• Mayo, D. (2005). “Evidence as Passing Severe Tests: Highly Probable versus Highly Probed Hypotheses” in P. Achinstein (ed.), Scientific Evidence, Johns Hopkins University Press, Baltimore: 95-127.
  • Mayo, D. (2005). “Peircean Induction and the Error-Correcting Thesis,” in R. Mayorga (guest ed.) Peirce-spectives on Metaphysics and the Sciences, Transactions of the Charles S. Peirce Society: 299-319.
  • Mayo, D. (2003). “Severe Testing as a Guide for Inductive Learning,” in H. Kyburg (ed.), Probability Is the Very Guide in Life. Chicago: Open Court: 89-117.
  • Mayo, D. (2002). “Novel Work on Problems of Novelty? Comments on Hudson.” Studies in History and Philosophy of Modern Physics 34: 131-134.
  • Mayo, D. (2002). “Theory Testing, Statistical Methodology, and the Growth of Experimental Knowledge,” in P. Gardenfors, J. Wolenski, and K. Kijania-Placek (eds.) “In the Scope of Logic, Methodology and Philosophy of Science, (Volume 1 of the 11th International Congress of Logic, Methodology, and Philosophy of Science, Cracow August,1999). Dordrecht: Kluwer: 171-190.
  • Mayo, D. (2000) “Experimental Practice and and Error Statistical Account of Evidence,” in D. Howard (ed.), Symposia ProceedingsPhilosophy of Science 67: S193-S207.
  • Mayo, D. (2000). “Models of Error and the Limits of Experimental Testing” in M. Carrie (ed.) Science at Century’s End: Philosophical Questions on the Progress and Limits of Science, Pittsburgh: University of Pittsburgh Press: 317-344.
  • Mayo, D (2000). “Science, Error Statistics, and Arguing From Error” in N. Shanks and R. Gardner (eds.) Pozen Studies in the Philosophy of the Sciences and the Humanities 71, Amsterdam: Rudopi: 95-111.
  • Mayo, D (2000). “What is This Thing Called Philosophy of Science?” Review Symposium of A. Chalmers’ What is This Thing Called Science?, Metascience 9: 179-188.
  • Mayo, D. (1999). “Making Progress with Laudan’s Problems: 1977-1997,” in Progress and Its Problems After 20 Years. The National Autonomous University of Mexico (in Spanish).
  • Mayo, D. (1997). “Duhem’s Problem, The Bayesian Way, and Error Statistics, or ‘What’s Belief got To Do With It?'” and “Response to Howson and Laudan,” Philosop2hy of Science 64(1): 222-244 and 323-333.
  • Mayo, D. (1997) “Error Statistics and Learning from Error: Making a Virtue of Necessity,” in L. Darden (ed.) Supplemental Issue PSA 1996: Symposia Papers, Philosophy of Science 64: S195-S212.
  • Mayo, D. (1997). “Severe Tests, Arguing From Error, and Methodological Underdetermination,” Philosophical Studies86 (3).
  • Mayo, D. (1996). “Ducks, Rabbits, and Normal Science: Recasting the Kuhn’s-Eye View of Popper’s Demarcation of Science,” The British Journal for the Philosophy of Science 47: 271-290.
  • Mayo, D. (1994). “The New Experimentalism, Topical Hypotheses, and Learning From Error” in D. Hull, M. Forbes, & R.M. Burian, Proceedings of the 1994 Biennial Meeting of the Philosophy of Science Association, East Lansing: Philosophy of Science Association.
  • Mayo, D. (1993). “The Test of Experiment: C. S. Peirce and E. S. Pearson,” in E. Moore, ed., Charles S. Peirce and the Philosophy of Science, Tuscaloose: University of Alabama Press.
  • Mayo, D. (1991). “Novel Evidence and Severe Tests,” Philosophy of Science58 (4): 523-552. Reprinted (1991) in The Philosopher’s Annual XIV: 203-232.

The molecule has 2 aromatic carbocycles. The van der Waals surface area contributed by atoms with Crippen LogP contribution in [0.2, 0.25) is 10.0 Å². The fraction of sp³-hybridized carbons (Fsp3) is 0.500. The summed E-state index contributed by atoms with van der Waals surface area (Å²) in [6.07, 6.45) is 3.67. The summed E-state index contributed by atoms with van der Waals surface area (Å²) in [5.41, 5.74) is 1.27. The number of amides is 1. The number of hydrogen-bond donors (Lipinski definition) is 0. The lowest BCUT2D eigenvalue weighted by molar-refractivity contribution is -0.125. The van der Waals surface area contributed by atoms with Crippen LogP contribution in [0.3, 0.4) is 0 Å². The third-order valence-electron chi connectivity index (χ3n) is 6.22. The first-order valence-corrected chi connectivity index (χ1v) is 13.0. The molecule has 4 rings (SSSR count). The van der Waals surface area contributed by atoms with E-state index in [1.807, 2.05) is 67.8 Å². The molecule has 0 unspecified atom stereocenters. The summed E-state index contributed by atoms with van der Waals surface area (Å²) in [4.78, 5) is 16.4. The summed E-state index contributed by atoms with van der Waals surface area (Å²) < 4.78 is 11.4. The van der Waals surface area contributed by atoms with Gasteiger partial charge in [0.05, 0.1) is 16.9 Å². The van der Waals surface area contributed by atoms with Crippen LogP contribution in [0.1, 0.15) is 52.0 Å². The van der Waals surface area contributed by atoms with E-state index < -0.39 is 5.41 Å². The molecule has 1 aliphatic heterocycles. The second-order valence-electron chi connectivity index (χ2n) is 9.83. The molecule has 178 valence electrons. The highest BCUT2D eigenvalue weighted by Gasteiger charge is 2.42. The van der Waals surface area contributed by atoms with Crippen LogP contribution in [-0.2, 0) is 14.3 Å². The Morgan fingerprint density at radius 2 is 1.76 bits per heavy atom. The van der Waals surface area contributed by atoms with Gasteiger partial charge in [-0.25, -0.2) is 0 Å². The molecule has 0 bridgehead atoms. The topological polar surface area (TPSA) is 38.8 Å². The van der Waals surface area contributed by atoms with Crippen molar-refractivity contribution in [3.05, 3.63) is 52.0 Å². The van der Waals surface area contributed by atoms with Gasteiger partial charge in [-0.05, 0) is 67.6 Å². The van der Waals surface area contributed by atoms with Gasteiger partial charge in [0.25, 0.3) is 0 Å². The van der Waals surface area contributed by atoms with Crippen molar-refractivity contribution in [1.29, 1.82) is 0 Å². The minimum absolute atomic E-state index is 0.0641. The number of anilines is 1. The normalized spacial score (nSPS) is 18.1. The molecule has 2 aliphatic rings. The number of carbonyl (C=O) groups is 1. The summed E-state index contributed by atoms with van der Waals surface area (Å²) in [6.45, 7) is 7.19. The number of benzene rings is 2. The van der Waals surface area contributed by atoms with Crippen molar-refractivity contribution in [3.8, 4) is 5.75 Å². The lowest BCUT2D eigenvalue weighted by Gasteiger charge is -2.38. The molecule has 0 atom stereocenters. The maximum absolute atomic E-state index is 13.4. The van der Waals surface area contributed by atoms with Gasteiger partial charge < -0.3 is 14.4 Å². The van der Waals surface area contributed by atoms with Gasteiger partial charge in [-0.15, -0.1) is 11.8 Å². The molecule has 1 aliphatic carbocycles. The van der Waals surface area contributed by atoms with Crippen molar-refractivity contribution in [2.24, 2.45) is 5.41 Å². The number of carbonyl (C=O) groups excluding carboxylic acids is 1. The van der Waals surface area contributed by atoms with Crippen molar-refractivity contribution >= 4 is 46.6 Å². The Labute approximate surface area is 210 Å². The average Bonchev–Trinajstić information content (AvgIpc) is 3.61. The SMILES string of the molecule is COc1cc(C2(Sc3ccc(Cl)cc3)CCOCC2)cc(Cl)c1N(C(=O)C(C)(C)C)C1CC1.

• Mayo, D. (1988). “Brownian Motion and the Appraisal of Theories,” in L. Laudan, R. Laudan, and A. Donovan Scrutinizing Science.. Dordrecht: Reidel: 219-243.
  • Mayo, D. (1987). “How Everyone Can Have a Rare Property: Response to Sober on Frequency-Dependent Causation.” Philosophy of Science 54: 266-276.
  • Mayo, D. (1986).  “Cartwright, Causality, and Coincidence,” PSA: Proceedings of the Biennial Meeting of the Philosophy of Science Association, Volume One: Contributed Papers: 42-58
  • Mayo, D. (1986). “Understanding Frequency-Dependent Causation,” Philosophical Studies 49: 109-124.

Philosophy of Specific Sciences, Risk & Policy:

  • Mayo, D. (2008). “Some Methodological Issues in Experimental Economics,” Philosophy of Science, 75: 633-645.
  • Mayo, D. and Spanos, A. (2008). “Risks to Health and Risks to Science: The Need for a Responsible ‘Bioevidential Scrutiny,'” Biological effects of low Level Exposures, Newsletter 14(3): 18-22.
  • Mayo, D. & Spanos, A. (2008). “Risks to health and risks to science: the need for a responsible “bioevidential” scrutiny”, Human & Experimental Toxicology 27: 621–625.
  • Mayo, D. and Spanos, A. (2006).”Philosophical Scrutiny of Evidence of Risks: From Bioethics to Bioevidence, Philosophy of Science 73(5): 803-17.
  • Mayo, D. (1991). “Sociological vs Metascientific Views of Risk Assessment” in D. Mayo and R. Hollander (eds.) Acceptable Evidence: Science and Values in Risk Management,  New York: Oxford University Press: 249-279. Reprinted (with modifications) as “Sociological versus Metascientific Views of Technological Risk Assessment” in K. Shrader-Frechette and L. Westra (eds.) Technology and Values Rowman & Littlefield (1997).
  • Mayo, D. (1988). “Toward a More Objective Understanding of the Evidence of Carcinogenic Risk,” PSA: Proceedings of the Biennial Meeting of the Philosophy of Science Association, Volume Two: Symposia and Invited Papers: 489-503.
  • Mayo, D. and N. Gilinsky (1987). ” Models of Group Selection,” Philosophy of Science, 54(4): 515-538.
  • Mayo, D. (1986). Understanding Frequency-Dependent Causation” Philosophical Studies: An International Journal for Philosophy in the Analytic Tradition 49: 109-124.
  • Mayo, D. (1985). “Increasing Public Participation in Controversies Involving Hazards: The Values of Metastatistical Rules,”Science, Technology, and Human Values 10(4): 55-68.
  • Mayo, D. (1983). “Against a Scientific Justification of Animal Experiments,” in H. B. Miller & W. H. Williams Ethics and Animals, Clifton: New Jersey: Humana Press: 339-359.

Commentaries (Philosophy of Special Sciences, Risk & Policy):

  • Mayo, D. and Spanos, A. (2004). “Commentary: When Can Risk-Factor Epidemiology Provide Reliable Tests?”  Epidemology 15: 527-528.